Restaurant relishes area expansion
Hot Dog Shoppe opening first new franchise since 1970
The new ownership of the Hot Dog Shoppe restaurants hope Boardman’s logo — “A Nice Place to Call Home” — rings true.
In fact, it is counting on it as it expands the brand with a new restaurant — the fourth for the iconic chain that got its humble start 75 years ago in Warren — in the township.
The restaurant planned for the former Denny’s restaurant, 154 Boardman Canfield Road, due west of the Market Street intersection, will be the first new Hot Dog Shoppe in the Mahoning Valley in more than a half century. The last to open was Jib Jab Hot Dog Shoppe in Girard in 1970.
The Boardman location is planned to be the springboard toward further expanding the Hot Dog Shoppe brand given, its owner said, there’s really no significant hot dog concept around.
“We want to honor everything that is here. We think we can share it with other people and will start with Boardman and when we’re able to do that, our goal is to franchise this,” Greg Vojnovic, president / CEO of Hot Dog Shoppe Holdings LLC, said.
The company in March purchased the restaurants in Warren, Girard and East Liverpool in Columbiana County from the Trevelline and Doverspike families. The brand was founded in 1946 by Paul Trevelline.
In May, Vojnovic hinted the company was looking to grow. It was working with a Cleveland-area commercial real estate firm to find a location in either Youngstown, Boardman or Canfield.
Boardman, Vojnovic said last week, was the No. 1 requested location among customers. Austintown was No. 2.
“We’re trying to do our thing for the people in the Youngstown area,” Vojnovic said. “It’s kind of a unique thing to this area and it’s special, and we’re just going to try to be very careful with it. We’re stewards of this thing.”
The former Denny’s is a 5,200-square-foot building. In comparison, Girard is 4,296 square feet; Warren, 2,280 square feet; and East Liverpool, 3,220 square feet, according to the auditor’s offices in Trumbull and Columbiana counties.
Meanwhile, the average size of a typical fast food restaurant is about 2,500 square feet, Vojnovic said.
The Boardman location will have dine-in seating, and a drive-thru and small pavilion that will need built. At the end of the drive-thru line will be additional space for vehicles to pull ahead.
“This way we can just get a lot of people through the lot more easily because this drive-thru here (Girard) is just a real challenge,” Vojnovic said from his office across the street from Jib Jab. “It was done a long time ago and we’re going to improve that, but will improve this (Boardman) first and one of our hopes, we’ve had a lot of people asking for us to put a drive-thru at Warren … we’d like to and we’ll probably look at doing that next year.”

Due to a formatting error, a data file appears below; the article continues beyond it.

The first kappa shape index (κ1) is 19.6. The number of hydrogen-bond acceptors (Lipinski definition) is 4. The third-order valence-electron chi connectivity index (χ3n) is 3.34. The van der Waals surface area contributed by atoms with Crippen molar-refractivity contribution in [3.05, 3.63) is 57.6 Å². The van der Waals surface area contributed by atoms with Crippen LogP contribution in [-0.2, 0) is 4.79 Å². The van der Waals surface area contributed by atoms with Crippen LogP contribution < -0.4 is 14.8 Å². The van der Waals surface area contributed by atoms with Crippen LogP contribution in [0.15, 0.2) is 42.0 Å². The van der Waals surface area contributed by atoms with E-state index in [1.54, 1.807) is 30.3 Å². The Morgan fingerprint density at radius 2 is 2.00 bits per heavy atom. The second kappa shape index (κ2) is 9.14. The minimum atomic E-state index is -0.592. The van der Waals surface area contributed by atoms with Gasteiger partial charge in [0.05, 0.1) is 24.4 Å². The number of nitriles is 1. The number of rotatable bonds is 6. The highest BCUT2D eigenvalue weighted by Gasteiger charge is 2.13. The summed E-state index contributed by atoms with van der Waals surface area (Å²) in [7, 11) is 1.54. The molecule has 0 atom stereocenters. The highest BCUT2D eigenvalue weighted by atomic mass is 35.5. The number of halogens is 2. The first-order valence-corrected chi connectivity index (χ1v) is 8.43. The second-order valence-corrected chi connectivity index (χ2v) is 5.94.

The restrooms in Boardman will be upgraded to be compliant with the Americans with Disabilities Act, part of the dining room will be converted into a prep area and the scullery will be relocated to make room for the drive-thru.
Vojnovic’s timeline to open is in the late spring or early summer. The planned investment is about $2 million. The property sale was final Friday, he said.
Despite some brand knowledge in Boardman, there’s still a challenge with familiarity.
“We haven’t been part of people’s childhoods and what is important, when people come home for Thanksgiving or Christmas, they go to the Warren Hot Dog Shoppe or go to Jib Jab and it’s the same, it’s going to remain the same,” Vojnovic said. “What we want to do is start that in Boardman and let people know they will get the same thing.”
The three existing restaurants employ about 150 people. The new site in Boardman will employ about 60.
Larry Moliterno, Boardman trustee, grew up in Girard and worked in Warren for several years, so he knows Jib Jab and the Warren restaurant well. He also gets the historic significance of the new store.
“The first Arby’s was in Boardman. The first Handel’s was in Boardman, so we understand what that is like … There is a lot of history here, but I think embracing the Hot Dog Shoppe like we are hoping to do in Boardman is just another example of how we are trying to balance the traditions the community enjoys with the new type of services. It’s that type of balance that makes a community successful.”